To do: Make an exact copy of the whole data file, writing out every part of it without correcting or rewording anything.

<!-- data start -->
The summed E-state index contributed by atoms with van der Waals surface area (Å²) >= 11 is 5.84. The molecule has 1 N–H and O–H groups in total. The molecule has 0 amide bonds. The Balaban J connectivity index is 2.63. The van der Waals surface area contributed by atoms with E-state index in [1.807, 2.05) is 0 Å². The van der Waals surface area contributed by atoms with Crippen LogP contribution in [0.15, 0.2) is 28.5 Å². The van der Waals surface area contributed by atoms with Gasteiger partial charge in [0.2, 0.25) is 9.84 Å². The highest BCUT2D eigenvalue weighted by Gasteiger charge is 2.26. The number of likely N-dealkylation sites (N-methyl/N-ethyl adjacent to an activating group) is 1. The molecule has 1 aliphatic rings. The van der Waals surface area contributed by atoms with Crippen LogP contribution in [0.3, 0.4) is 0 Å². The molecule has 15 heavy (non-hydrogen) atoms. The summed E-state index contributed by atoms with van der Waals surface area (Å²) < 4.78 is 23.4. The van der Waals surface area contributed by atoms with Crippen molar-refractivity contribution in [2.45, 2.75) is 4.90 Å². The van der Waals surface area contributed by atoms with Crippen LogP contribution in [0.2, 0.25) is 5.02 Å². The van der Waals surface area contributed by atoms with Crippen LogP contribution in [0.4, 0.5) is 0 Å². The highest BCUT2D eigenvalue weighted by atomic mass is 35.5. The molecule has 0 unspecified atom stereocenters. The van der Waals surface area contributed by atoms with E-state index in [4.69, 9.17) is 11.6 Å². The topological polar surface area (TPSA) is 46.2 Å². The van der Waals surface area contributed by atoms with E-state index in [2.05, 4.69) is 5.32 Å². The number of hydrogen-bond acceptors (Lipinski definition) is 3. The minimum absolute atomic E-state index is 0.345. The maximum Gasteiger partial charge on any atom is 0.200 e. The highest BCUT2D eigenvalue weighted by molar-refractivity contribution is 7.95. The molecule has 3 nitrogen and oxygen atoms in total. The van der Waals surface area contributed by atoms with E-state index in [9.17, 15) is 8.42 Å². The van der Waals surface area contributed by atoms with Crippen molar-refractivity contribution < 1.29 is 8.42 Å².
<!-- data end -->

The summed E-state index contributed by atoms with van der Waals surface area (Å²) >= 11 is 5.84. The molecule has 1 N–H and O–H groups in total. The molecule has 0 amide bonds. The Balaban J connectivity index is 2.63. The van der Waals surface area contributed by atoms with E-state index in [1.807, 2.05) is 0 Å². The van der Waals surface area contributed by atoms with Crippen LogP contribution in [0.15, 0.2) is 28.5 Å². The van der Waals surface area contributed by atoms with Gasteiger partial charge in [0.2, 0.25) is 9.84 Å². The highest BCUT2D eigenvalue weighted by Gasteiger charge is 2.26. The number of likely N-dealkylation sites (N-methyl/N-ethyl adjacent to an activating group) is 1. The molecule has 1 aliphatic rings. The van der Waals surface area contributed by atoms with Crippen LogP contribution in [0.3, 0.4) is 0 Å². The molecule has 15 heavy (non-hydrogen) atoms. The summed E-state index contributed by atoms with van der Waals surface area (Å²) < 4.78 is 23.4. The van der Waals surface area contributed by atoms with Crippen molar-refractivity contribution in [2.45, 2.75) is 4.90 Å². The van der Waals surface area contributed by atoms with Crippen LogP contribution in [0.2, 0.25) is 5.02 Å². The van der Waals surface area contributed by atoms with Crippen LogP contribution in [0.4, 0.5) is 0 Å². The highest BCUT2D eigenvalue weighted by atomic mass is 35.5. The molecule has 0 unspecified atom stereocenters. The van der Waals surface area contributed by atoms with E-state index in [4.69, 9.17) is 11.6 Å². The topological polar surface area (TPSA) is 46.2 Å². The van der Waals surface area contributed by atoms with E-state index in [2.05, 4.69) is 5.32 Å². The number of hydrogen-bond acceptors (Lipinski definition) is 3. The minimum absolute atomic E-state index is 0.345. The maximum Gasteiger partial charge on any atom is 0.200 e. The highest BCUT2D eigenvalue weighted by molar-refractivity contribution is 7.95. The molecule has 3 nitrogen and oxygen atoms in total. The van der Waals surface area contributed by atoms with E-state index in [9.17, 15) is 8.42 Å². The van der Waals surface area contributed by atoms with Crippen molar-refractivity contribution < 1.29 is 8.42 Å².